In a survey conducted by the AP-NORC Center for Public Affairs Research, 76 percent of respondents said alcohol is a serious issue in their communities, more so than any other drug.
In order, respondents ranked alcohol as the most troubling substance, above prescription painkillers, cocaine, methamphetamine and heroin. Marijuana ranked last on the list. These findings are in line with the CDC’s risk assessment of commonly abused substances and how likely a person is to overdose from each substance.
This study highlights what is already knows about substance abuse in the United States. According to the CDC, more Americans are dying from alcohol, opioid and other drug overdoses than from car accidents. None of those deaths can be attributed to an overdose of marijuana. What’s more, the study shows that Americans want more options, research and resources for treating substance abuse (a task that America fails at compared to other countries) and that may be due to 40 percent of respondents knowing someone who suffers from alcohol or other substance abuse.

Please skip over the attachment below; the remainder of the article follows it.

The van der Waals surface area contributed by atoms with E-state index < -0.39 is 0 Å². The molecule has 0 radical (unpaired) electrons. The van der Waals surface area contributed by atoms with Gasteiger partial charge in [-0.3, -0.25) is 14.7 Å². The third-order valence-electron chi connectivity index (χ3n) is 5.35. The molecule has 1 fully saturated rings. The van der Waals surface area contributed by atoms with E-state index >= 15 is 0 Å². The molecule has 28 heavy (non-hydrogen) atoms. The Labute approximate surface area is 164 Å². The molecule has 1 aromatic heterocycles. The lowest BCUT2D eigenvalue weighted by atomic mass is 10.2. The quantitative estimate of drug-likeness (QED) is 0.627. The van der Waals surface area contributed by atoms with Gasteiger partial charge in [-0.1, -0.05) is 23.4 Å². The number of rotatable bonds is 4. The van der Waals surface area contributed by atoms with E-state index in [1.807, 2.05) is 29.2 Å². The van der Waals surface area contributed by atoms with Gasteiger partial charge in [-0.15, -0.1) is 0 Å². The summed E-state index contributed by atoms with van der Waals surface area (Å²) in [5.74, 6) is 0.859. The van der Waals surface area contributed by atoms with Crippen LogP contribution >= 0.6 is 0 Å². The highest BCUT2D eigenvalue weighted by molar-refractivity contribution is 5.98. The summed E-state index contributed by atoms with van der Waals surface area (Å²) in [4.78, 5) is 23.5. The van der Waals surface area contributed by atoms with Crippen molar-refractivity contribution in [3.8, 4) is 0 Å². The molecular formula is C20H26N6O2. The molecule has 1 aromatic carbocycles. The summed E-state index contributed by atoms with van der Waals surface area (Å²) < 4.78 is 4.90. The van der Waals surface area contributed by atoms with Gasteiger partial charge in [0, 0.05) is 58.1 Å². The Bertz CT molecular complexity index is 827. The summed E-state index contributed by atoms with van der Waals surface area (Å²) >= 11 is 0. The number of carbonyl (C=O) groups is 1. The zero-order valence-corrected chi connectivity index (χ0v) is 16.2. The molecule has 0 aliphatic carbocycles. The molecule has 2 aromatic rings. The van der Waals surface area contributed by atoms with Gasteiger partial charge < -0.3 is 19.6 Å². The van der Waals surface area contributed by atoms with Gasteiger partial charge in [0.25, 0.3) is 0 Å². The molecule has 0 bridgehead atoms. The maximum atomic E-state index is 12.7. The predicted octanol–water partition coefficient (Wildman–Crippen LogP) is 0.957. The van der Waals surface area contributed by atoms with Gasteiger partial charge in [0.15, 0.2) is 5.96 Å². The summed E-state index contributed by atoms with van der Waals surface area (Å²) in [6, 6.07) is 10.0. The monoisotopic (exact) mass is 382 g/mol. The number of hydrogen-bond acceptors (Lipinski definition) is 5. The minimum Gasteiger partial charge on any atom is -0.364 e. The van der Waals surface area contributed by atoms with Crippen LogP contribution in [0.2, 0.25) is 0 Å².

Although marijuana is lowest on the list, the study suggests Americans aren’t yet comfortable with fully legalizing marijuana. While 61 percent were in favor of cannabis legalization, 43 percent of those respondents wanted restrictions on how much can be purchased at a time, and about 25 percent supported cannabis legalization only in a medical capacity.
In terms of criminalizing drug use, respondents feel as though different races are more or less likely to be convicted of drug crimes, despite a study showing no major correlation between race and substance abuse. 66 percent of respondents felt is was very likely that an African American suffering from drug abuse would be convicted of drug possession, compared to a 55 percent likelihood for Hispanics and a 30 percent likelihood for caucasians.
Americans also think substance abuse occurs more based on location and socioeconomic conditions. Most Americans think substance abuse is more likely to occur in urban areas (53 percent) and that poor people are more likely to be convicted of drug possession (63 percent) compared to middle and upper class Americans.
The findings from the study illustrate the imbalance between the public’s concerns about specific substances, and their potential for abuse, and government priorities and methods for fighting illegal drug use and criminalizing substance abuse.